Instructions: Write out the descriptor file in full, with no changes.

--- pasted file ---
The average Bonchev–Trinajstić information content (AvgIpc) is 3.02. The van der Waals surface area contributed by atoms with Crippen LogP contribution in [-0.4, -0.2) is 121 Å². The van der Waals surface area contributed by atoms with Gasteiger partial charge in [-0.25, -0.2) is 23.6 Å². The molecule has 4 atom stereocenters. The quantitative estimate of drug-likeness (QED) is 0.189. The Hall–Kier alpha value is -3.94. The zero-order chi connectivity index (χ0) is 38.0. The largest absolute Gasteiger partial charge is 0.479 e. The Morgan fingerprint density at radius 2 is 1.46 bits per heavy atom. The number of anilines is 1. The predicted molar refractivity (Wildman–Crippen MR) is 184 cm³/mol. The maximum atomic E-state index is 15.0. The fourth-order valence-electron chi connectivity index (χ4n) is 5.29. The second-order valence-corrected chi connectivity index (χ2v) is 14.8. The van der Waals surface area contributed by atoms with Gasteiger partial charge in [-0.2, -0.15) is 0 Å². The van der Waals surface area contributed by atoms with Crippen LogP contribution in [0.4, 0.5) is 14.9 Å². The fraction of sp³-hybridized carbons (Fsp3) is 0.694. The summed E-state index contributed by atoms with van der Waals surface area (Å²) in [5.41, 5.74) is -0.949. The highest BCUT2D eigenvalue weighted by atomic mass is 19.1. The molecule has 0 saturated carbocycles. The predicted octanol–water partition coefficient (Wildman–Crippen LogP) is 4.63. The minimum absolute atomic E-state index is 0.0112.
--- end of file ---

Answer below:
The average Bonchev–Trinajstić information content (AvgIpc) is 3.02. The van der Waals surface area contributed by atoms with Crippen LogP contribution in [-0.4, -0.2) is 121 Å². The van der Waals surface area contributed by atoms with Gasteiger partial charge in [-0.25, -0.2) is 23.6 Å². The molecule has 4 atom stereocenters. The quantitative estimate of drug-likeness (QED) is 0.189. The Hall–Kier alpha value is -3.94. The zero-order chi connectivity index (χ0) is 38.0. The largest absolute Gasteiger partial charge is 0.479 e. The Morgan fingerprint density at radius 2 is 1.46 bits per heavy atom. The number of anilines is 1. The predicted molar refractivity (Wildman–Crippen MR) is 184 cm³/mol. The maximum atomic E-state index is 15.0. The fourth-order valence-electron chi connectivity index (χ4n) is 5.29. The second-order valence-corrected chi connectivity index (χ2v) is 14.8. The van der Waals surface area contributed by atoms with Gasteiger partial charge in [-0.2, -0.15) is 0 Å². The van der Waals surface area contributed by atoms with Crippen LogP contribution in [0.4, 0.5) is 14.9 Å². The fraction of sp³-hybridized carbons (Fsp3) is 0.694. The summed E-state index contributed by atoms with van der Waals surface area (Å²) in [5.41, 5.74) is -0.949. The highest BCUT2D eigenvalue weighted by atomic mass is 19.1. The molecule has 0 saturated carbocycles. The predicted octanol–water partition coefficient (Wildman–Crippen LogP) is 4.63. The minimum absolute atomic E-state index is 0.0112.